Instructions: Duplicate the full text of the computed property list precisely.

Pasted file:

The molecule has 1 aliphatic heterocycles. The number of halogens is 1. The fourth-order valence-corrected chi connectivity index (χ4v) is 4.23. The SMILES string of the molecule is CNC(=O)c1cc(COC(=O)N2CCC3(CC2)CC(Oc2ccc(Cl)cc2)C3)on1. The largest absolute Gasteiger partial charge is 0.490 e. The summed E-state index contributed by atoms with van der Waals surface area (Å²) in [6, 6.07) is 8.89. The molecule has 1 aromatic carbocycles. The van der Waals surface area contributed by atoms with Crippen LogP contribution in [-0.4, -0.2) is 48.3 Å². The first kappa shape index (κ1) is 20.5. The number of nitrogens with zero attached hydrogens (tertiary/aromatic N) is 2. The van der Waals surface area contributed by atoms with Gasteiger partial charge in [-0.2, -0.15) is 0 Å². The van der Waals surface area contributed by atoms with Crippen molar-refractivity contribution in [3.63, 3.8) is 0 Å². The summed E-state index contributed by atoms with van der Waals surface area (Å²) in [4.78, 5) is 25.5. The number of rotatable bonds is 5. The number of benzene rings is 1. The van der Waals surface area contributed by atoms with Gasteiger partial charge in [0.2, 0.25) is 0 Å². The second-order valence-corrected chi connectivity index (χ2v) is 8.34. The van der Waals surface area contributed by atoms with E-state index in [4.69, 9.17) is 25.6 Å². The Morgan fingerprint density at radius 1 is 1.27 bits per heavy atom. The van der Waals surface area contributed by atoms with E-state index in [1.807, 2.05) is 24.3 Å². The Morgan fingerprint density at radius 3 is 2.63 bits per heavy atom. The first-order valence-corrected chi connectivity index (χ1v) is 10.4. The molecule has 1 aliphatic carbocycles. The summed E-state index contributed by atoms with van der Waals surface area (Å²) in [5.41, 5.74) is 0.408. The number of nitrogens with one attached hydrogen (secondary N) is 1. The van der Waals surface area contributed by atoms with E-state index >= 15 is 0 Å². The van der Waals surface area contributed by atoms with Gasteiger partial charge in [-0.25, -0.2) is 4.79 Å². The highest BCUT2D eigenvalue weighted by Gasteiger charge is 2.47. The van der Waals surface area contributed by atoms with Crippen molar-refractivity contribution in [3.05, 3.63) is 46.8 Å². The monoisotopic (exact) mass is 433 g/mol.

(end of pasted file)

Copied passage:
The molecule has 1 aliphatic heterocycles. The number of halogens is 1. The fourth-order valence-corrected chi connectivity index (χ4v) is 4.23. The SMILES string of the molecule is CNC(=O)c1cc(COC(=O)N2CCC3(CC2)CC(Oc2ccc(Cl)cc2)C3)on1. The largest absolute Gasteiger partial charge is 0.490 e. The summed E-state index contributed by atoms with van der Waals surface area (Å²) in [6, 6.07) is 8.89. The molecule has 1 aromatic carbocycles. The van der Waals surface area contributed by atoms with Crippen LogP contribution in [-0.4, -0.2) is 48.3 Å². The first kappa shape index (κ1) is 20.5. The number of nitrogens with zero attached hydrogens (tertiary/aromatic N) is 2. The van der Waals surface area contributed by atoms with Gasteiger partial charge in [-0.2, -0.15) is 0 Å². The van der Waals surface area contributed by atoms with Crippen molar-refractivity contribution in [3.63, 3.8) is 0 Å². The summed E-state index contributed by atoms with van der Waals surface area (Å²) in [4.78, 5) is 25.5. The number of rotatable bonds is 5. The number of benzene rings is 1. The van der Waals surface area contributed by atoms with Gasteiger partial charge in [0.2, 0.25) is 0 Å². The second-order valence-corrected chi connectivity index (χ2v) is 8.34. The van der Waals surface area contributed by atoms with E-state index in [4.69, 9.17) is 25.6 Å². The Morgan fingerprint density at radius 1 is 1.27 bits per heavy atom. The van der Waals surface area contributed by atoms with E-state index in [1.807, 2.05) is 24.3 Å². The Morgan fingerprint density at radius 3 is 2.63 bits per heavy atom. The first-order valence-corrected chi connectivity index (χ1v) is 10.4. The molecule has 1 aliphatic carbocycles. The summed E-state index contributed by atoms with van der Waals surface area (Å²) in [5.41, 5.74) is 0.408. The number of nitrogens with one attached hydrogen (secondary N) is 1. The van der Waals surface area contributed by atoms with E-state index >= 15 is 0 Å². The van der Waals surface area contributed by atoms with Gasteiger partial charge in [-0.25, -0.2) is 4.79 Å². The highest BCUT2D eigenvalue weighted by Gasteiger charge is 2.47. The van der Waals surface area contributed by atoms with Crippen molar-refractivity contribution in [3.05, 3.63) is 46.8 Å². The monoisotopic (exact) mass is 433 g/mol.